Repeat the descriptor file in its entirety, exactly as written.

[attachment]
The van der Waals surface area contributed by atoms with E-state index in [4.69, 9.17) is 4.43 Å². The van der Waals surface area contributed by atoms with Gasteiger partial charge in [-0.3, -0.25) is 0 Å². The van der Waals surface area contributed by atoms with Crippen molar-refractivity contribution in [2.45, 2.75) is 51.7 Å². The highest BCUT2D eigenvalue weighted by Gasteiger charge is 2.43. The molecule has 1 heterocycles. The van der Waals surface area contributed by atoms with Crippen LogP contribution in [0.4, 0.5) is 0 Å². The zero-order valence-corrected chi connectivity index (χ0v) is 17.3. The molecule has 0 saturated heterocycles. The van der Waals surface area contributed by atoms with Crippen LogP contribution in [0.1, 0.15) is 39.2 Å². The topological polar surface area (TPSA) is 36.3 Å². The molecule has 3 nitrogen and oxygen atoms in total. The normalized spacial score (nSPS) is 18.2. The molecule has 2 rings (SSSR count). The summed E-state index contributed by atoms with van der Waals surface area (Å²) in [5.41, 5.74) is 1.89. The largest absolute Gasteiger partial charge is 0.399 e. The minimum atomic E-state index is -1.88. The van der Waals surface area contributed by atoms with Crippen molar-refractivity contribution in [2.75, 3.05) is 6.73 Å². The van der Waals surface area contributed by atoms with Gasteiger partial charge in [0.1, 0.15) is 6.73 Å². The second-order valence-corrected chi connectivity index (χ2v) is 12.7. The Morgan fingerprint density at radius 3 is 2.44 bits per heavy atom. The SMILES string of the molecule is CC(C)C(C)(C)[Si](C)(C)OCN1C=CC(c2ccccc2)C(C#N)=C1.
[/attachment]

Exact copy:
The van der Waals surface area contributed by atoms with E-state index in [4.69, 9.17) is 4.43 Å². The van der Waals surface area contributed by atoms with Gasteiger partial charge in [-0.3, -0.25) is 0 Å². The van der Waals surface area contributed by atoms with Crippen molar-refractivity contribution in [2.45, 2.75) is 51.7 Å². The highest BCUT2D eigenvalue weighted by Gasteiger charge is 2.43. The molecule has 1 heterocycles. The van der Waals surface area contributed by atoms with Crippen LogP contribution in [0.4, 0.5) is 0 Å². The zero-order valence-corrected chi connectivity index (χ0v) is 17.3. The molecule has 0 saturated heterocycles. The van der Waals surface area contributed by atoms with Crippen LogP contribution in [0.1, 0.15) is 39.2 Å². The topological polar surface area (TPSA) is 36.3 Å². The molecule has 3 nitrogen and oxygen atoms in total. The normalized spacial score (nSPS) is 18.2. The molecule has 2 rings (SSSR count). The summed E-state index contributed by atoms with van der Waals surface area (Å²) in [5.41, 5.74) is 1.89. The largest absolute Gasteiger partial charge is 0.399 e. The minimum atomic E-state index is -1.88. The van der Waals surface area contributed by atoms with Crippen molar-refractivity contribution in [2.75, 3.05) is 6.73 Å². The van der Waals surface area contributed by atoms with Gasteiger partial charge in [0.1, 0.15) is 6.73 Å². The second-order valence-corrected chi connectivity index (χ2v) is 12.7. The Morgan fingerprint density at radius 3 is 2.44 bits per heavy atom. The SMILES string of the molecule is CC(C)C(C)(C)[Si](C)(C)OCN1C=CC(c2ccccc2)C(C#N)=C1.